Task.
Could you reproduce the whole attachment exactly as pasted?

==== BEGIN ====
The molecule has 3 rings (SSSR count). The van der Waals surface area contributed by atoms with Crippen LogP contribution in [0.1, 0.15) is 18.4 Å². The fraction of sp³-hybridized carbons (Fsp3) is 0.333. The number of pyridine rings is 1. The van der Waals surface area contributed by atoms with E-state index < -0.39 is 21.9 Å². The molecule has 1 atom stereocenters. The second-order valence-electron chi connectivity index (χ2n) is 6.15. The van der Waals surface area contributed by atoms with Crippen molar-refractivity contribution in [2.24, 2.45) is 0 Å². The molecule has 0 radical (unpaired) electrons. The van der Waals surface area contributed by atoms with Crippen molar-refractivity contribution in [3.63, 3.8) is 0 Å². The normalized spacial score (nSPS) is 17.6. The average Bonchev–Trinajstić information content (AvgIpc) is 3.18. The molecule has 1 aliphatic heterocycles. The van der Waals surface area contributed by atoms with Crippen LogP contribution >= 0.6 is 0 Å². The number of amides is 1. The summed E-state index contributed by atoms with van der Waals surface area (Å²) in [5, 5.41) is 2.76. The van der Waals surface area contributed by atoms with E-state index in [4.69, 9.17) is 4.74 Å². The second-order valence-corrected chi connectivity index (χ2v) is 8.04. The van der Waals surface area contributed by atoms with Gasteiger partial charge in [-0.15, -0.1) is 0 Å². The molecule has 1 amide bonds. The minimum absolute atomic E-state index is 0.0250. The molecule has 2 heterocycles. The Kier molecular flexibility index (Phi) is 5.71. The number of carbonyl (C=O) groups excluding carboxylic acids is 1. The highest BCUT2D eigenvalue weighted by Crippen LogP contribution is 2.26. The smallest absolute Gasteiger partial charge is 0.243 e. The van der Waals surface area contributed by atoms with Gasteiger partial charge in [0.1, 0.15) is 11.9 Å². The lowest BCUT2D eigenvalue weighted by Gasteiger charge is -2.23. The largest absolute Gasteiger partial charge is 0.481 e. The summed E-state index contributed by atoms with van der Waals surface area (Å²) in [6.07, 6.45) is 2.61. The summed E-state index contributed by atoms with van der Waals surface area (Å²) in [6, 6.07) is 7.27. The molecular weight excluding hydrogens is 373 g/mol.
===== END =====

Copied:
The molecule has 3 rings (SSSR count). The van der Waals surface area contributed by atoms with Crippen LogP contribution in [0.1, 0.15) is 18.4 Å². The fraction of sp³-hybridized carbons (Fsp3) is 0.333. The number of pyridine rings is 1. The van der Waals surface area contributed by atoms with E-state index < -0.39 is 21.9 Å². The molecule has 1 atom stereocenters. The second-order valence-electron chi connectivity index (χ2n) is 6.15. The van der Waals surface area contributed by atoms with Crippen molar-refractivity contribution in [2.24, 2.45) is 0 Å². The molecule has 0 radical (unpaired) electrons. The van der Waals surface area contributed by atoms with Crippen molar-refractivity contribution in [3.63, 3.8) is 0 Å². The normalized spacial score (nSPS) is 17.6. The average Bonchev–Trinajstić information content (AvgIpc) is 3.18. The molecule has 1 aliphatic heterocycles. The van der Waals surface area contributed by atoms with Crippen LogP contribution >= 0.6 is 0 Å². The number of amides is 1. The summed E-state index contributed by atoms with van der Waals surface area (Å²) in [5, 5.41) is 2.76. The van der Waals surface area contributed by atoms with E-state index in [4.69, 9.17) is 4.74 Å². The second-order valence-corrected chi connectivity index (χ2v) is 8.04. The van der Waals surface area contributed by atoms with Gasteiger partial charge in [-0.15, -0.1) is 0 Å². The molecule has 1 amide bonds. The minimum absolute atomic E-state index is 0.0250. The molecule has 2 heterocycles. The Kier molecular flexibility index (Phi) is 5.71. The number of carbonyl (C=O) groups excluding carboxylic acids is 1. The highest BCUT2D eigenvalue weighted by Crippen LogP contribution is 2.26. The smallest absolute Gasteiger partial charge is 0.243 e. The van der Waals surface area contributed by atoms with Gasteiger partial charge in [0.1, 0.15) is 11.9 Å². The lowest BCUT2D eigenvalue weighted by Gasteiger charge is -2.23. The largest absolute Gasteiger partial charge is 0.481 e. The summed E-state index contributed by atoms with van der Waals surface area (Å²) in [6.07, 6.45) is 2.61. The summed E-state index contributed by atoms with van der Waals surface area (Å²) in [6, 6.07) is 7.27. The molecular weight excluding hydrogens is 373 g/mol.